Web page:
With our old popup, I always left the battery on the trailer from Sept to June in very cold temps, and a couple of time forgot to unhook the negative wire (no disconnect) and it sat dead for months. It was still usable. So with several years hard earned experience mis-using and abusing deep cycle batteries, I can say that you have a good chance of your battery surviving. But I can also say I was buying a new battery every 2-3 years because leaving them dead does reduce their ability to hold a charge. And that results in the DW being very unhappy when you are out in the woods with a dead battery and its 38 degrees inside your tent camper at 2:00am

So then I found out the right way to do it from places like this. And batteries are expensive, so taking care of them is worth it. But having the batteries last through the whole trip becasue they are in good shape is priceless and keeps the marital peace.

So test out your battery and then if its OK, put a full charge on it. But I wouldn't write it off as shot yet - there is good chance its still OK
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Old 02-26-2014, 10:44 AM   #27
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NO (IMO). Remove it and have it load tested before you try to charge it in your coach.

If the battery DID freeze and crack an internal plate (causing an internal short), THIS could happen when you put power to it.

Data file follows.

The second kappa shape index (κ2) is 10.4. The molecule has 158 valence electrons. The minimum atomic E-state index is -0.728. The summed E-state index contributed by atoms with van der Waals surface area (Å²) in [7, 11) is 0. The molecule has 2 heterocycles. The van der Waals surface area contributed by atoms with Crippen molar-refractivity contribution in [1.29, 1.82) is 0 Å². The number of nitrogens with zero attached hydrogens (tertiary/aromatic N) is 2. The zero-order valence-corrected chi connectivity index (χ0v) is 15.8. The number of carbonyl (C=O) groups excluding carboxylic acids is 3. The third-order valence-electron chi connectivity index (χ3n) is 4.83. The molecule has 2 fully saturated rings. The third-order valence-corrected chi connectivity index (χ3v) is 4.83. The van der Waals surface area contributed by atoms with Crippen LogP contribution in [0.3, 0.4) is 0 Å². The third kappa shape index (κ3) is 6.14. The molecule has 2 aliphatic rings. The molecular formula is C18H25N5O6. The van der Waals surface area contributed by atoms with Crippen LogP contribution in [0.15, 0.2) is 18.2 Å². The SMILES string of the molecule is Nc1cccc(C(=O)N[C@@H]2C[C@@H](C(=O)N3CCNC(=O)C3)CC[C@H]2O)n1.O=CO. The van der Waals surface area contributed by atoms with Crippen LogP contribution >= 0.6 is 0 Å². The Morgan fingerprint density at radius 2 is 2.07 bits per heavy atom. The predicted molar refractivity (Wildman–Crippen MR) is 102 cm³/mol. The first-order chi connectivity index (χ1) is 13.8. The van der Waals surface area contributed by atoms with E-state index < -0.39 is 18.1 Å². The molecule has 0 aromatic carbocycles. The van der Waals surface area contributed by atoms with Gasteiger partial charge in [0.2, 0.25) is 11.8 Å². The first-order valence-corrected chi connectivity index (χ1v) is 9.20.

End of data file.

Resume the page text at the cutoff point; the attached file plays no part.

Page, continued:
We never DID find the caps and there was acid EVERYWHERE.
OBTW, there was no obvious case bulge.
Herk has a lot of experience and is a good resource which we appreciate. I can only say 'Herk you should have read this forum before you tried all that stuff

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Old 02-26-2014, 02:50 PM   #28
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It doesn't matter. Just tell DW that she was right, no matter the outcome and then enjoy your camping.
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Old 02-26-2014, 03:53 PM   #29
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I'd bet that if it was exposed to freezing for some time your looking for a new battery.
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Old 02-26-2014, 04:37 PM   #30
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If you take the battery out and have it load tested and not have it first charged up, (100% when parked - 30% due to time and parasite loss = 70%), you will be told that you have a low battery and should be changed out.

Put a hard (not trickle) charge on it for a couple of hours and then get it load tested. I believe that this will give you a better idea of the power stamina of your batt. My self, if I leave the batt in my unit I will have it on a trickle charge most of the time and check the water level. If I plan to disconnect the power for more than a week in cold weather I will bring it inside. My self, I believe that you have shortened the life of your batt by disconnecting it and leaving it out in the freezing weather.
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Old 02-26-2014, 04:48 PM   #31
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The only way that the battery life is shortened is if the charge was below 50%.



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Old 02-26-2014, 05:41 PM   #32